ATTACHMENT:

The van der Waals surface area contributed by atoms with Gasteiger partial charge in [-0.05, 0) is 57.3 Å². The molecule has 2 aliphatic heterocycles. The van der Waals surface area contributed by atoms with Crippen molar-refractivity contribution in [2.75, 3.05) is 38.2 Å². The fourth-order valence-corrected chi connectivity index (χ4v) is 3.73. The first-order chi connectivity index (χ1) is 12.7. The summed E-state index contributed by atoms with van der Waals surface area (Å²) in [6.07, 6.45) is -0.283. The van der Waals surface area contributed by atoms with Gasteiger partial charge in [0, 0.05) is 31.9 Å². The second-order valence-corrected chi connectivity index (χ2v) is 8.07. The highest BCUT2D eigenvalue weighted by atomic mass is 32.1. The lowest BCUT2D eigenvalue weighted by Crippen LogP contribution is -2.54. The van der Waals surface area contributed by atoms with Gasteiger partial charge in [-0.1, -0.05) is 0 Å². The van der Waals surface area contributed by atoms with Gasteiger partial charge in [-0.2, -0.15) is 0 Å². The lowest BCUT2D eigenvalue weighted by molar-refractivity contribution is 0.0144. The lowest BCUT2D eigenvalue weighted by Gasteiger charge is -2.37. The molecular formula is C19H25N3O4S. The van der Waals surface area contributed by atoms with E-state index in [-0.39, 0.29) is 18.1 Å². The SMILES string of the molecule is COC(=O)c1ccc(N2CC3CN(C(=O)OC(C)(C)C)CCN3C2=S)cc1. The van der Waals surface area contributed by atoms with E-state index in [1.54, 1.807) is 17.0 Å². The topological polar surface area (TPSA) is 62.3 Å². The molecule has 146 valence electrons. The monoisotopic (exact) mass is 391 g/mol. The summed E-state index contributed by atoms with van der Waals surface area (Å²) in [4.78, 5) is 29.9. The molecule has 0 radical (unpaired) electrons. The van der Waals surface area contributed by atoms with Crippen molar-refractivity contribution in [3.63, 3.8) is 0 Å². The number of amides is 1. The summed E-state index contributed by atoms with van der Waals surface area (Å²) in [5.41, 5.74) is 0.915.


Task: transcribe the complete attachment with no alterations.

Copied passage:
The van der Waals surface area contributed by atoms with Gasteiger partial charge in [-0.05, 0) is 57.3 Å². The molecule has 2 aliphatic heterocycles. The van der Waals surface area contributed by atoms with Crippen molar-refractivity contribution in [2.75, 3.05) is 38.2 Å². The fourth-order valence-corrected chi connectivity index (χ4v) is 3.73. The first-order chi connectivity index (χ1) is 12.7. The summed E-state index contributed by atoms with van der Waals surface area (Å²) in [6.07, 6.45) is -0.283. The van der Waals surface area contributed by atoms with Gasteiger partial charge in [0, 0.05) is 31.9 Å². The second-order valence-corrected chi connectivity index (χ2v) is 8.07. The highest BCUT2D eigenvalue weighted by atomic mass is 32.1. The lowest BCUT2D eigenvalue weighted by Crippen LogP contribution is -2.54. The van der Waals surface area contributed by atoms with Gasteiger partial charge in [-0.1, -0.05) is 0 Å². The van der Waals surface area contributed by atoms with Gasteiger partial charge in [-0.2, -0.15) is 0 Å². The lowest BCUT2D eigenvalue weighted by molar-refractivity contribution is 0.0144. The lowest BCUT2D eigenvalue weighted by Gasteiger charge is -2.37. The molecular formula is C19H25N3O4S. The van der Waals surface area contributed by atoms with E-state index in [-0.39, 0.29) is 18.1 Å². The SMILES string of the molecule is COC(=O)c1ccc(N2CC3CN(C(=O)OC(C)(C)C)CCN3C2=S)cc1. The van der Waals surface area contributed by atoms with E-state index in [1.54, 1.807) is 17.0 Å². The topological polar surface area (TPSA) is 62.3 Å². The molecule has 146 valence electrons. The monoisotopic (exact) mass is 391 g/mol. The summed E-state index contributed by atoms with van der Waals surface area (Å²) in [4.78, 5) is 29.9. The molecule has 0 radical (unpaired) electrons. The van der Waals surface area contributed by atoms with Crippen molar-refractivity contribution in [3.63, 3.8) is 0 Å². The number of amides is 1. The summed E-state index contributed by atoms with van der Waals surface area (Å²) in [5.41, 5.74) is 0.915.